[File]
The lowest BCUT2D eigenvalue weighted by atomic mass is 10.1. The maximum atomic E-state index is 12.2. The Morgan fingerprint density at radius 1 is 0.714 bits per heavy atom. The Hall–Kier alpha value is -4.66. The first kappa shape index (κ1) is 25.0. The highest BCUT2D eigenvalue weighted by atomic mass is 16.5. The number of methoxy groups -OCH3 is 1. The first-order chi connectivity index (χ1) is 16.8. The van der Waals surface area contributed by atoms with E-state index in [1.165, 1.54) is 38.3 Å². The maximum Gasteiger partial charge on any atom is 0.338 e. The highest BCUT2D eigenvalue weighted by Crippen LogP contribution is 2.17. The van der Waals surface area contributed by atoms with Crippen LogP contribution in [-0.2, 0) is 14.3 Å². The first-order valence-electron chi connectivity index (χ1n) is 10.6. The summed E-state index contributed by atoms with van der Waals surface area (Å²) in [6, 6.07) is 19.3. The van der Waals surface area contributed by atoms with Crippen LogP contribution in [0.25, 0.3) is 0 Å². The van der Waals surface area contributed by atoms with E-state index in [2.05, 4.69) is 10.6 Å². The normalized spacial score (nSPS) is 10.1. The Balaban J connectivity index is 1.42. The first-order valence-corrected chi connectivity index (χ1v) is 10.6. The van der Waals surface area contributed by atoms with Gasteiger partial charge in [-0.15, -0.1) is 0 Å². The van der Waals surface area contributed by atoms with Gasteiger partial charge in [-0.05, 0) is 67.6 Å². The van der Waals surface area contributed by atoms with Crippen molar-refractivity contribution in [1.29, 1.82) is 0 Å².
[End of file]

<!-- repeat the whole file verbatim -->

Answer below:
The lowest BCUT2D eigenvalue weighted by atomic mass is 10.1. The maximum atomic E-state index is 12.2. The Morgan fingerprint density at radius 1 is 0.714 bits per heavy atom. The Hall–Kier alpha value is -4.66. The first kappa shape index (κ1) is 25.0. The highest BCUT2D eigenvalue weighted by atomic mass is 16.5. The number of methoxy groups -OCH3 is 1. The first-order chi connectivity index (χ1) is 16.8. The van der Waals surface area contributed by atoms with E-state index in [1.165, 1.54) is 38.3 Å². The maximum Gasteiger partial charge on any atom is 0.338 e. The highest BCUT2D eigenvalue weighted by Crippen LogP contribution is 2.17. The van der Waals surface area contributed by atoms with Crippen LogP contribution in [-0.2, 0) is 14.3 Å². The first-order valence-electron chi connectivity index (χ1n) is 10.6. The summed E-state index contributed by atoms with van der Waals surface area (Å²) in [6, 6.07) is 19.3. The van der Waals surface area contributed by atoms with Crippen LogP contribution in [0.25, 0.3) is 0 Å². The van der Waals surface area contributed by atoms with E-state index in [2.05, 4.69) is 10.6 Å². The normalized spacial score (nSPS) is 10.1. The Balaban J connectivity index is 1.42. The first-order valence-corrected chi connectivity index (χ1v) is 10.6. The van der Waals surface area contributed by atoms with Gasteiger partial charge in [-0.15, -0.1) is 0 Å². The van der Waals surface area contributed by atoms with Gasteiger partial charge in [-0.05, 0) is 67.6 Å². The van der Waals surface area contributed by atoms with Crippen molar-refractivity contribution in [1.29, 1.82) is 0 Å².